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  Neural correlates of instrumental responding in the context of alcohol-related cues index disorder severity and relapse risk

Schad, D. J., Garbusow, M., Friedel, E., Sommer, C., Sebold, M., Hägele, C., et al. (2019). Neural correlates of instrumental responding in the context of alcohol-related cues index disorder severity and relapse risk. European Archives of Psychiatry and Clinical Neuroscience, 269(3), 295-308. doi:10.1007/s00406-017-0860-4.

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Schad, Daniel J.1, 2, Author
Garbusow, Maria1, 3, Author
Friedel, Eva1, 4, Author
Sommer, Christian5, Author
Sebold, Miriam1, 3, Author
Hägele, Claudia1, Author
Bernhardt, Nadine6, Author
Nebe, Stephan6, Author
Kuitunen-Paul, Sören7, Author
Liu, Shuyan1, Author
Eichmann, Uta8, Author
Beck, Anne1, Author
Wittchen, Hans-Ulrich7, 9, Author
Walter, Henrik1, Author
Sterzer, Philipp1, Author
Zimmermann, Ulrich S.5, Author
Smolka, Michael N.6, Author
Schlagenhauf, Florian1, 10, Author           
Huys, Quentin J. M.11, 12, Author
Heinz, Andreas1, Author
Rapp, Michael A.2, Author more..
1Department of Psychiatry and Psychotherapy, Charité University Medicine Berlin, Germany, ou_persistent22              
2Department of Social and Preventive Medicine, University of Potsdam, Germany, ou_persistent22              
3Department of Psychology, Humboldt University Berlin, Germany, ou_persistent22              
4Berlin Institute of Health (BIH), Germany, ou_persistent22              
5Department of Psychiatry and Psychotherapy, University Hospital Carl Gustav Carus, Dresden, Germany, ou_persistent22              
6Neuroimaging Center, TU Dresden, Germany, ou_persistent22              
7Institute of Clinical Psychology and Psychotherapy, TU Dresden, Germany, ou_persistent22              
8Department of Psychiatry, Psychotherapy, and Psychosomatics, Vivantes Hospitals, Berlin, Germany, ou_persistent22              
9Department of Psychiatry and Psychotherapy, Ludwig Maximilians University Munich, Germany, ou_persistent22              
10Max Planck Fellow Group Cognitive and Affective Control of Behavioural Adaptation, MPI for Human Cognitive and Brain Sciences, Max Planck Society, Leipzig, DE, ou_1753350              
11Translational Neuromodeling Unit (TNU), Institute for Biomedical Engineering, University of Zurich, Switzerland, ou_persistent22              
12Department of Psychiatry, Psychotherapy and Psychosomatics, University Hospital Zurich, Switzerland, ou_persistent22              


Free keywords: Alcohol dependence; Human neuroimaging; Nucleus accumbens; Pavlovian-instrumental transfer; Relapse
 Abstract: The influence of Pavlovian conditioned stimuli on ongoing behavior may contribute to explaining how alcohol cues stimulate drug seeking and intake. Using a Pavlovian-instrumental transfer task, we investigated the effects of alcohol-related cues on approach behavior (i.e., instrumental response behavior) and its neural correlates, and related both to the relapse after detoxification in alcohol-dependent patients. Thirty-one recently detoxified alcohol-dependent patients and 24 healthy controls underwent instrumental training, where approach or non-approach towards initially neutral stimuli was reinforced by monetary incentives. Approach behavior was tested during extinction with either alcohol-related or neutral stimuli (as Pavlovian cues) presented in the background during functional magnetic resonance imaging (fMRI). Patients were subsequently followed up for 6 months. We observed that alcohol-related background stimuli inhibited the approach behavior in detoxified alcohol-dependent patients (t = − 3.86, p < .001), but not in healthy controls (t = − 0.92, p = .36). This behavioral inhibition was associated with neural activation in the nucleus accumbens (NAcc) (t(30) = 2.06, p < .05). Interestingly, both the effects were only present in subsequent abstainers, but not relapsers and in those with mild but not severe dependence. Our data show that alcohol-related cues can acquire inhibitory behavioral features typical of aversive stimuli despite being accompanied by a stronger NAcc activation, suggesting salience attribution. The fact that these findings are restricted to abstinence and milder illness suggests that they may be potential resilience factors.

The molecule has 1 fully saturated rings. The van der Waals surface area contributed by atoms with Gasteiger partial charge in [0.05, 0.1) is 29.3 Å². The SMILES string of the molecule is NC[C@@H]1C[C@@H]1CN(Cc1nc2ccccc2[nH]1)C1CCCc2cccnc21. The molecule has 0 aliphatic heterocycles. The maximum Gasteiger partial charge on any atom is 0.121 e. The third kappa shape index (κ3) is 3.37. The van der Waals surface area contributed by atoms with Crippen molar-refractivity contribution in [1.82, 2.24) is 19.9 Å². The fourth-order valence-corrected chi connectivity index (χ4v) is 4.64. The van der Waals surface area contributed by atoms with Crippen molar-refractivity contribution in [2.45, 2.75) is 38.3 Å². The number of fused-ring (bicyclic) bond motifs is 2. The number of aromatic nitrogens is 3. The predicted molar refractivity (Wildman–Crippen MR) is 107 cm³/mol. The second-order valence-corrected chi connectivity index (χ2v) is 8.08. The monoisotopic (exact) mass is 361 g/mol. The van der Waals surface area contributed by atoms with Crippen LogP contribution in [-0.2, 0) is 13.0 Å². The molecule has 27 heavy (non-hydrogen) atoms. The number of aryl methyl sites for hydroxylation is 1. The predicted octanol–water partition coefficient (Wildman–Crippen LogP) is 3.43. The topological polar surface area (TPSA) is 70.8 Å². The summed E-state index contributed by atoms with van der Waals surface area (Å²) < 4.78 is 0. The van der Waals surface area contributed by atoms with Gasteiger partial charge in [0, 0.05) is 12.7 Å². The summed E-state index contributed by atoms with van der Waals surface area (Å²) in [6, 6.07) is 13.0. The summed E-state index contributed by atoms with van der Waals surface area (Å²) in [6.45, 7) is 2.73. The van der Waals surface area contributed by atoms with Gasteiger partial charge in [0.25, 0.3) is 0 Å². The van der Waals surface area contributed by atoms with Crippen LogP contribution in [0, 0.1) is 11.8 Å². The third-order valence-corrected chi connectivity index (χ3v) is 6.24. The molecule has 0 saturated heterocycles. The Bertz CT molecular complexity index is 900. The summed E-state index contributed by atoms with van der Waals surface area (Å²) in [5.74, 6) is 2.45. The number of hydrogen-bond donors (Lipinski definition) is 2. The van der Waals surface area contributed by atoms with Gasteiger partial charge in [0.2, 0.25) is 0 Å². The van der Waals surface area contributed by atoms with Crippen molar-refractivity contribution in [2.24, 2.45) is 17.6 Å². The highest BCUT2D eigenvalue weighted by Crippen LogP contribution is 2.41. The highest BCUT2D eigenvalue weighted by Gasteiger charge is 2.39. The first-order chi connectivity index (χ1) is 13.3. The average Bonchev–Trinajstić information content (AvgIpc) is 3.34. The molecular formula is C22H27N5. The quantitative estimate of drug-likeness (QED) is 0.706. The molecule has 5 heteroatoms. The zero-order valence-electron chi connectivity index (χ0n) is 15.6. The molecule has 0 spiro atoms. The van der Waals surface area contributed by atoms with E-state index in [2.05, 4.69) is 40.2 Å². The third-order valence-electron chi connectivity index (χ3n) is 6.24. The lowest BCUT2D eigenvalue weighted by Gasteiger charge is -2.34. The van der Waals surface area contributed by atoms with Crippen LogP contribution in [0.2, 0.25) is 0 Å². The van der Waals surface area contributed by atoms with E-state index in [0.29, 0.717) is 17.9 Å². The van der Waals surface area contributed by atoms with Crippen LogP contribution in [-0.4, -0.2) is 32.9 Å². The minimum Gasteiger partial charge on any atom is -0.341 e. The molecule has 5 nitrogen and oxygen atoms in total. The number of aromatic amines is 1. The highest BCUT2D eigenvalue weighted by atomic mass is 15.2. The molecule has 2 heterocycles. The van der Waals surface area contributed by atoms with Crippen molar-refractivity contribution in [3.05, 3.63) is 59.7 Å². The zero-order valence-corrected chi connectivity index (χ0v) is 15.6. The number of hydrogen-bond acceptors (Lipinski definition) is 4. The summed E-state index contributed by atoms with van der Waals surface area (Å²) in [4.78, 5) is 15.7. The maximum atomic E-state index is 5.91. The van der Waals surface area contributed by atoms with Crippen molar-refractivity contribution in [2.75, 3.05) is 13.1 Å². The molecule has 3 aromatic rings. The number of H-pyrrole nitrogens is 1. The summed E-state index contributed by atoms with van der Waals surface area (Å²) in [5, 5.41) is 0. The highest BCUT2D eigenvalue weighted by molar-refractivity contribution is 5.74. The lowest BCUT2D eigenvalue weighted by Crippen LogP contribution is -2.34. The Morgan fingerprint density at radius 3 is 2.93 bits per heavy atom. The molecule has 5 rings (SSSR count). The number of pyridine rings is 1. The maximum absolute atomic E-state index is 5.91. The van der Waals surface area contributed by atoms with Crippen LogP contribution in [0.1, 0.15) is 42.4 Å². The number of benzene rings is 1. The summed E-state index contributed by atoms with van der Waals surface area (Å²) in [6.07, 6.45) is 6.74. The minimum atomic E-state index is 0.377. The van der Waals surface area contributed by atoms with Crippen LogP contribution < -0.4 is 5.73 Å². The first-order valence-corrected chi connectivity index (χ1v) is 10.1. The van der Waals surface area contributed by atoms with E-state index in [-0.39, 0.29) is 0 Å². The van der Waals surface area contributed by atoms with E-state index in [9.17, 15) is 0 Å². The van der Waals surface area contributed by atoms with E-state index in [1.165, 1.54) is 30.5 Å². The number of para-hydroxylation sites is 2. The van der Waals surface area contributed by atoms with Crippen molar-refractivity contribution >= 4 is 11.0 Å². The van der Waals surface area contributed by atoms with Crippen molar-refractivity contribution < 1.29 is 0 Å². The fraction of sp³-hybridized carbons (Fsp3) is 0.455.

Language(s): eng - English
 Dates: 2016-09-302017-12-022018-01-082019-04
 Publication Status: Published in print
 Pages: -
 Publishing info: -
 Table of Contents: -
 Rev. Type: Peer
 Identifiers: DOI: 10.1007/s00406-017-0860-4
PMID: 29313106
Other: Epub 2018
 Degree: -



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Project name : Lern- und Gewöhnungsprozesse als Prädiktoren für die Entwicklung und Aufrechterhaltung alkoholbezogener Störungen / FOR 1617
Grant ID : HE 2597/13-1 ; HE 2597/13-2 ; HE 2597/14-1 ; HE 2597/14-2 ; HE 2597/15-1 ; HE 2597/15-2 ; RA 1047/2-1 ; RA 1047/2-2 ; SCHA 1971/1-2 ; SCHA 1971/1-2 ; SCHL 1969/2-1 ; SCHL 1969/2-2 ; SM 80/7-1 ; SM 80/7-2 ; WI 709/10-1 ; WI 709/10-2 ; ZI 1119/3-1 ; ZI 1119/3-2
Funding program : -
Funding organization : German Research Foundation (DFG)
Project name : -
Grant ID : -
Funding program : -
Funding organization : Charite - University Medicine Berlin
Project name : -
Grant ID : -
Funding program : -
Funding organization : Berlin Instititute of Health (BIH)

Source 1

Title: European Archives of Psychiatry and Clinical Neuroscience
Source Genre: Journal
Publ. Info: Berlin : Springer International
Pages: - Volume / Issue: 269 (3) Sequence Number: - Start / End Page: 295 - 308 Identifier: ISSN: 0940-1334
CoNE: https://pure.mpg.de/cone/journals/resource/954927622119